New Fed Chief Doesn’t Inspire ConfidenceRon Paul
Last week saw the first Congressional testimony of new Federal Reserve Chairman Jerome “Jay” Powell. Anyone who expected anything groundbreaking from his testimony was, of course, disappointed. But Powell’s appearance did show signs of his thinking and of what we might expect from the Fed going forward. For investors, both Powell’s testimony and his answers to questions didn’t inspire confidence that the Fed will get its act together anytime soon.
For one thing, Powell seemed to downplay indications that inflation is rising. The Fed remains convinced that inflation is under two percent and that it needs to continue its accommodative monetary policy until that mark is reached. Never mind that inflation could easily accelerate quicker than expected and overshoot the target. Knowing the Fed, its reaction to an overshoot would only come well after everyone else had already seen what was happening, well after prices had already risen significantly, and would only make things worse.
Powell also stated under questioning that he didn’t see much risk of a recession occurring anytime soon. That’s a scary admission from a Federal Reserve official, as a whole host of economic indicators seem to point to the looming crash of the bubble in which the economy currently finds itself. Stock markets remain incredibly high and overvalued, house prices continue to increase, lending standards are decreasing, and more and more investors are taking on more and more risk, throwing caution to the wind because they believe that good times are here to stay.
And what would be the Fed’s response to the latest bubble crashing? Why, more quantitative easing of course. Powell believes that the Fed’s quantitative easing in response to the last financial crisis was effective in helping the economy. He disregards the fact that that quantitative easing, by keeping the last bubble from fully deflating and in fact reflating it, has caused the current bubble and increased the risk that the next financial crisis will be even worse than 2008.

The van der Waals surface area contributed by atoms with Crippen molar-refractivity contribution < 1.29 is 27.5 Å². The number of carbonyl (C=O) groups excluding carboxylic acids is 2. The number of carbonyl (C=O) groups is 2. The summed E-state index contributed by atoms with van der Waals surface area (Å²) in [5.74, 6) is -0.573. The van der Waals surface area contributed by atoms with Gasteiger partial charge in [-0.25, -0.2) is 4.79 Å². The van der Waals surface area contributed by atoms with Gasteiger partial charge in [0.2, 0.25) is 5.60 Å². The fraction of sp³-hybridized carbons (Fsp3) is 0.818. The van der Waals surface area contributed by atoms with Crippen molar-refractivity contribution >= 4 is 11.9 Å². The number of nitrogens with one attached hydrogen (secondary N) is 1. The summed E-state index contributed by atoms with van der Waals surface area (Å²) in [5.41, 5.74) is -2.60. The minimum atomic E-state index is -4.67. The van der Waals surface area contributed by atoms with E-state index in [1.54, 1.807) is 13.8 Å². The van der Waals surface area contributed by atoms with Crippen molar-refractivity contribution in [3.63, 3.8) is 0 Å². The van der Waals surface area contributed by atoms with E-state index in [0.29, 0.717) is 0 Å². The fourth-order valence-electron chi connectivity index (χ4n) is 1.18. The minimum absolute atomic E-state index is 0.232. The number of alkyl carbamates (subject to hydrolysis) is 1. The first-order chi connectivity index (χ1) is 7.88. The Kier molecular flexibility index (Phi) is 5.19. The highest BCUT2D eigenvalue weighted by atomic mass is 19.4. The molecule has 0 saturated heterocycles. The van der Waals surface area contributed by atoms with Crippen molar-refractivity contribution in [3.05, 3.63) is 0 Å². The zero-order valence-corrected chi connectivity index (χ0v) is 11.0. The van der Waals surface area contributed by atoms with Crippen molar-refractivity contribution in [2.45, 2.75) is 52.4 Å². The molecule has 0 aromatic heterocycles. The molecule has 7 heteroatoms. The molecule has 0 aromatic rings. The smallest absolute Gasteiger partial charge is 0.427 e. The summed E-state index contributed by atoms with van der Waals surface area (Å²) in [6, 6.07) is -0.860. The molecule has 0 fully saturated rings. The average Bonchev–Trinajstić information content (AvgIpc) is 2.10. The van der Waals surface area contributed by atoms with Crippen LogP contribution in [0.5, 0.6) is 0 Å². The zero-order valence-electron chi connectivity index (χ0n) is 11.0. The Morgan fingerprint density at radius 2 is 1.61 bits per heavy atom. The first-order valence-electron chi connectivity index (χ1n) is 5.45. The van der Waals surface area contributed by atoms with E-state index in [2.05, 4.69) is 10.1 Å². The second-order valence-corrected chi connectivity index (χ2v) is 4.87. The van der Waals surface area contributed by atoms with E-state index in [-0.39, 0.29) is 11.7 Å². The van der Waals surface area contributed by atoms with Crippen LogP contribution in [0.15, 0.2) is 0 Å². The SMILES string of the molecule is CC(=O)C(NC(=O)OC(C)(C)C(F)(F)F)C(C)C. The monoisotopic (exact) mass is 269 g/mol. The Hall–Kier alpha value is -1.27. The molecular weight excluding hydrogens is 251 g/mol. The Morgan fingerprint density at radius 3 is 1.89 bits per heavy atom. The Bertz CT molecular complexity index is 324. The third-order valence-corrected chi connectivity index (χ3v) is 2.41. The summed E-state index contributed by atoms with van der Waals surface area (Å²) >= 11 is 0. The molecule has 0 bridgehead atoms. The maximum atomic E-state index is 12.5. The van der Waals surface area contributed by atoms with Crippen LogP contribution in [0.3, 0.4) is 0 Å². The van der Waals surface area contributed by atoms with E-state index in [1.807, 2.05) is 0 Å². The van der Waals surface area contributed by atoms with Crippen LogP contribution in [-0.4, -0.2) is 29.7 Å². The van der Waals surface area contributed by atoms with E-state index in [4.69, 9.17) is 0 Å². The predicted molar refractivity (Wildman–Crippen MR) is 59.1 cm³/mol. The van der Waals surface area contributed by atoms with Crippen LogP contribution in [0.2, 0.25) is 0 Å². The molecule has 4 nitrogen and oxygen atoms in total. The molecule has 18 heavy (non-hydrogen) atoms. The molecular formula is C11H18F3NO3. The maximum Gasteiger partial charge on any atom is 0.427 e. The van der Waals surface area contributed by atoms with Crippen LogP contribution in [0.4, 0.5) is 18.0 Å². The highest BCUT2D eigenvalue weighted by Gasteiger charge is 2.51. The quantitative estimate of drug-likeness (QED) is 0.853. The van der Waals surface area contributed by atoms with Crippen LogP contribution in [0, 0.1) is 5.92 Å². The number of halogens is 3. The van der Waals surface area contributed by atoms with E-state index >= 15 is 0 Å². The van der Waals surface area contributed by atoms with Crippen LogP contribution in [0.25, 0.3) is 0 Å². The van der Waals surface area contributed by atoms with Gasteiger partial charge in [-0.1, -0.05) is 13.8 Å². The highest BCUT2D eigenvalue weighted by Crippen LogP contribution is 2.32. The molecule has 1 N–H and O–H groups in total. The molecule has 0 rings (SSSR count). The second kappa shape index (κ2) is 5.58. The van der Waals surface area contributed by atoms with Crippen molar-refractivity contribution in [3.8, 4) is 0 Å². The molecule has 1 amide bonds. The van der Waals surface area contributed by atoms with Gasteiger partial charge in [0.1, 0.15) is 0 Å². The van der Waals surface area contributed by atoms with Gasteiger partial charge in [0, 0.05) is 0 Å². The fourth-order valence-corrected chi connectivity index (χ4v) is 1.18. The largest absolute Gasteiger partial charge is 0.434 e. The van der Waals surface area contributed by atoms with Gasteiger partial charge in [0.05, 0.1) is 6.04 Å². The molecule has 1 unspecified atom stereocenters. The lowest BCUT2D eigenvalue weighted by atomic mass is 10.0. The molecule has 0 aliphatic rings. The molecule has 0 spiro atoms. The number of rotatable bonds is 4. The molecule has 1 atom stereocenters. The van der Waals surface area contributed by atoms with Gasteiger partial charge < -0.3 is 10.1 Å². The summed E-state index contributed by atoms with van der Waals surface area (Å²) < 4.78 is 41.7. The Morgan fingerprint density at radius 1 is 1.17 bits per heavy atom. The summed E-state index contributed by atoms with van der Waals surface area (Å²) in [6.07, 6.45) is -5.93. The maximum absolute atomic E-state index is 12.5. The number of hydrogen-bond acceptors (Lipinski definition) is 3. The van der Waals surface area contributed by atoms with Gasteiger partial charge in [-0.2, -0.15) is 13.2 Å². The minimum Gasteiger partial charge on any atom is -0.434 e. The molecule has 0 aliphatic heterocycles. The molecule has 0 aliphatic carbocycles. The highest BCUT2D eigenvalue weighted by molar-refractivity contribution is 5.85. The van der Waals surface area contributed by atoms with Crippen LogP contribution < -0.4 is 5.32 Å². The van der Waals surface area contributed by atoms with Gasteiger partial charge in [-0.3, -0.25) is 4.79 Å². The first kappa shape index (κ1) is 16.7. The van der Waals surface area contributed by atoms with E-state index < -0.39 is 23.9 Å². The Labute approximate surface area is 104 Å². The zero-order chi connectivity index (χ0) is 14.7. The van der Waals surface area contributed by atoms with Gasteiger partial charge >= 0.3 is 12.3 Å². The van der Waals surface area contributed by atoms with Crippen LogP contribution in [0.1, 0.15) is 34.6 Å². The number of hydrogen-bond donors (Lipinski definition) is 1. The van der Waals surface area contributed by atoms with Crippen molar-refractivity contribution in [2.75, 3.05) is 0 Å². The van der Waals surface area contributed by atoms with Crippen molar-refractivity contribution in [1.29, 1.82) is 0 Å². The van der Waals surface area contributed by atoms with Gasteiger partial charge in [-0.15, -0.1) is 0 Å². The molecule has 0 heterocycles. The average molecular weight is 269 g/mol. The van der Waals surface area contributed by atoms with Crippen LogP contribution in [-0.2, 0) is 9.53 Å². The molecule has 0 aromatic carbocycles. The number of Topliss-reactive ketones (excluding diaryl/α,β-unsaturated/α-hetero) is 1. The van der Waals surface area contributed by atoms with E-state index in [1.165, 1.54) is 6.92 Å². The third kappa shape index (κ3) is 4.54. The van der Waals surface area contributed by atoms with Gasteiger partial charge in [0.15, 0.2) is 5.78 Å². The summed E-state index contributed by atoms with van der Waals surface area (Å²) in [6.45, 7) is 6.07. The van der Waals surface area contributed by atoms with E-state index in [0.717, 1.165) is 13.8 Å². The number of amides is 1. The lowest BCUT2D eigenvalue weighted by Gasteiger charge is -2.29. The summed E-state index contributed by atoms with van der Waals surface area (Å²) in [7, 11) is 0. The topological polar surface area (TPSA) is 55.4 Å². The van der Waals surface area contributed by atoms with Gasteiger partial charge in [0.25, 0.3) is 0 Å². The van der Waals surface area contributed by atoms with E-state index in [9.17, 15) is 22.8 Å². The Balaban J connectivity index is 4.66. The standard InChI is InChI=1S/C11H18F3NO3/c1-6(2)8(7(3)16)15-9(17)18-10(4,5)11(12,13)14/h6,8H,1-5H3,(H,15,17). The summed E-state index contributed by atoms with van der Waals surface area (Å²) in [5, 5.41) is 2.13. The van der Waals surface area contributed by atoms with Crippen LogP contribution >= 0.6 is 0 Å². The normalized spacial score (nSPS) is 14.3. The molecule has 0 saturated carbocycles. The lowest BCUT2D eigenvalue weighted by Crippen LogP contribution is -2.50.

It’s incredible to think that the Fed didn’t learn its lesson from the aftermath of the 2008 crisis, and to think that its response to the next crisis will be more of the same is disappointing. Then again, when the Fed’s only tool is a printing press it shouldn’t be too surprising that creating money out of thin air is its first recourse in every situation.
Powell also seemed to welcome the return of trillion-dollar deficits, describing current fiscal policy as “stimulative.” And in response to questions about the debt ceiling, he stated that he believed that Congress should continue to raise the debt ceiling. Rather than state the truth that the federal government will eventually default on its debt, Powell thinks that the government should just keep raising its credit limit, believing that the United States government has never defaulted on any of its obligations. Of course, that isn’t true, as anyone following the debt ceiling crises over the past several years should know by now.
Overall, there’s nothing to indicate that Chairman Powell will conduct monetary policy any differently than his predecessor, and that’s problematic for investors. Those who are currently heavily invested in equities and bonds will find themselves hurting when stock markets finally crash. And just like in 2008, all the quantitative easing in the world won’t help stock markets recover. That’s why more and more investors are starting to see the writing on the wall and are moving their money into gold.